In 2008, Fatimah Hussein, a Somali-American Muslim woman, along with Dr. Chelsey Thul, and the Tucker Center for Research on Girls & Women in Sport at the University of Minnesota, established the Girls Initiative in Recreation and Leisurely Sports (G.I.R.L.S.). The organization was created to give young Muslim girls in Minnesota a female-only, culturally sensitive, space to play sports and keep active.
The girls soon learned that their traditional dress, as well a lack of alternative options, made it difficult for them to play.
“The girls for years have been telling us, ‘We would like clothing. We would like clothing,'” said Chelsey Thul, a lecturer in kinesiology at the University of Minnesota who helped lead the two-year project.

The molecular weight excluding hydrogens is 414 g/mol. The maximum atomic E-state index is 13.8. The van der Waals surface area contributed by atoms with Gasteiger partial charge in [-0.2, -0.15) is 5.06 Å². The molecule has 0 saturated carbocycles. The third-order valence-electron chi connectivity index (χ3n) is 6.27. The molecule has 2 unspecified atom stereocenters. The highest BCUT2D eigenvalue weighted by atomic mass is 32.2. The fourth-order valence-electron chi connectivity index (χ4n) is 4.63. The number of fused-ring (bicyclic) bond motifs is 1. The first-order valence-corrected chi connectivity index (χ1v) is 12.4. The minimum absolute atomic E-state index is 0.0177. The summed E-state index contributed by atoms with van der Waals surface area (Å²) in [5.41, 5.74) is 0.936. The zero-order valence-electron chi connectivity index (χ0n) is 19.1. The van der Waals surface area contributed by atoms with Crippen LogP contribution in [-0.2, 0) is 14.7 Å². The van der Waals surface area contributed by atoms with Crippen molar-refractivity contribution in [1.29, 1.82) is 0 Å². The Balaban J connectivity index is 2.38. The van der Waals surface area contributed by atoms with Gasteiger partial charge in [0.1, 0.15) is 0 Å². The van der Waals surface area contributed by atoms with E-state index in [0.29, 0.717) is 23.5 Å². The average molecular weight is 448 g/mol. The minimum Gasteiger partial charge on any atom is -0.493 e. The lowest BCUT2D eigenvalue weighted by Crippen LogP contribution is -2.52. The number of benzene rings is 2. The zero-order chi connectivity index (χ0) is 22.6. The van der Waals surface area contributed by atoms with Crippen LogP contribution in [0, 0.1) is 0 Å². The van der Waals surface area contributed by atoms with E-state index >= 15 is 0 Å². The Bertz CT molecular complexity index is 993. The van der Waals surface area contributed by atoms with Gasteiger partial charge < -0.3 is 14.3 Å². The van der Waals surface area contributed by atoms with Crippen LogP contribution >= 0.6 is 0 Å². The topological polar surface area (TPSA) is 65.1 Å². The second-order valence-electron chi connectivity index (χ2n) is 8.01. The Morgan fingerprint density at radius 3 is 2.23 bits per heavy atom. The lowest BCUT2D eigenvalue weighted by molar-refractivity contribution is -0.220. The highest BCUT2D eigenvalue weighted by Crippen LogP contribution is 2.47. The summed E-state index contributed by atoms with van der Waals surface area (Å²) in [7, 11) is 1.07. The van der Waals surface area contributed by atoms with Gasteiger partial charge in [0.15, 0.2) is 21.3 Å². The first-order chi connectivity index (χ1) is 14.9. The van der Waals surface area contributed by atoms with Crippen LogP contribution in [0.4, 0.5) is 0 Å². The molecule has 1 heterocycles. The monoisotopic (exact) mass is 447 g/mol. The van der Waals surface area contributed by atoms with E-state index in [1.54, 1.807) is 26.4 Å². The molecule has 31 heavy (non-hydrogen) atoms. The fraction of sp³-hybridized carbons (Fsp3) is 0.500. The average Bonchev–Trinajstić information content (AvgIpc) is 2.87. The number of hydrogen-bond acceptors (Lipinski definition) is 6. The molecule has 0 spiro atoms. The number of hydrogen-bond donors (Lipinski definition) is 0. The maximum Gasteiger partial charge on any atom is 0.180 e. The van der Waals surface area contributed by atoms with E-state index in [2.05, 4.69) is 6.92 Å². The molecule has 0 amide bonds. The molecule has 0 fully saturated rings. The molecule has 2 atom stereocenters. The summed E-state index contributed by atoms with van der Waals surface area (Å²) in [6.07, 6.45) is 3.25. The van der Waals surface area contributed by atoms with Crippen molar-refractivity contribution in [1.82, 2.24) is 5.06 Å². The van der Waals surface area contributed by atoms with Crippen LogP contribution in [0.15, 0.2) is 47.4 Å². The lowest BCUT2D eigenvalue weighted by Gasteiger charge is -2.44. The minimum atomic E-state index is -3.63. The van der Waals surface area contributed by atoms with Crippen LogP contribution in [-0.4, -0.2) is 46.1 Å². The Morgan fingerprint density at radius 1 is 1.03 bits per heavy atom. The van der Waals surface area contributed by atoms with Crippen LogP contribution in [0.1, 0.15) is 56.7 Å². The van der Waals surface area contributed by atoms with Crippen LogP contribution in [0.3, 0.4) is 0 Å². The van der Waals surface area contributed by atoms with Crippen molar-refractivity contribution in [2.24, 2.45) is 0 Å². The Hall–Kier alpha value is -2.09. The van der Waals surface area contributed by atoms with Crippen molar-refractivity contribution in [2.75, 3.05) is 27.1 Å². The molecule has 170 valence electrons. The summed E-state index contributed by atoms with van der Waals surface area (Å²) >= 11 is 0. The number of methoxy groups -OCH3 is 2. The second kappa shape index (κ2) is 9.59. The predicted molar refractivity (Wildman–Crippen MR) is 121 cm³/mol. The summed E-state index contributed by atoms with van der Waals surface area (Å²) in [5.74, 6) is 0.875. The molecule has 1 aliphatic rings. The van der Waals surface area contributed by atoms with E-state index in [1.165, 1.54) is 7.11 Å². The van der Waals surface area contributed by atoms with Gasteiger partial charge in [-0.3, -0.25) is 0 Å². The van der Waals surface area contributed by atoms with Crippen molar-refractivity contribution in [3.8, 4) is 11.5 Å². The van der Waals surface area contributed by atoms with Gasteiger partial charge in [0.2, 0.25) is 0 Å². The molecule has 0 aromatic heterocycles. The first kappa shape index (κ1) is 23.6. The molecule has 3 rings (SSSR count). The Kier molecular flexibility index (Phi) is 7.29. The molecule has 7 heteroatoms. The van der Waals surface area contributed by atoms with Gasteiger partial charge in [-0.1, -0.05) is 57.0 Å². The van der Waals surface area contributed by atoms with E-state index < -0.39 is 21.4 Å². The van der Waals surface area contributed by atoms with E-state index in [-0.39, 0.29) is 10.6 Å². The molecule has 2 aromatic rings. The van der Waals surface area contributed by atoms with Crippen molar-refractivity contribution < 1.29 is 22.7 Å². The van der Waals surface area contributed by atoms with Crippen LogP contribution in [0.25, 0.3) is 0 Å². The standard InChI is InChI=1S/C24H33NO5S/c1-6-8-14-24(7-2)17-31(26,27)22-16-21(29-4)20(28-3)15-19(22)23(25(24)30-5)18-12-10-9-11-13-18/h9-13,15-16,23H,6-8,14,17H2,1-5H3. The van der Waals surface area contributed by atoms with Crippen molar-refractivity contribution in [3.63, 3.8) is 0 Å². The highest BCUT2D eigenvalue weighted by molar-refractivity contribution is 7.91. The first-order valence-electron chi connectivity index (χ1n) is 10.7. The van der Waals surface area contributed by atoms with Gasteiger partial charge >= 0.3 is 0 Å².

The young girls, who are mostly middle-school aged, worked with Hussein and the University of Minnesota to design and create culturally appropriate uniforms which would allow them to keep playing with comfort.
The members of G.I.R.L.S. have been working on the uniforms since 2013. They attended several sporting events to study the movements of female athletes and to get design ideas. The result was a series of vibrant, stylish, and modest athletic wear, that melds form, function, and fashion.
“I want to look good,” twelve-year-old Amira Ali tells ABC News.
The girls modeled their creations in a fashion show held at the University of Minnesota last month.
Images via the University of Minnesota College of Design.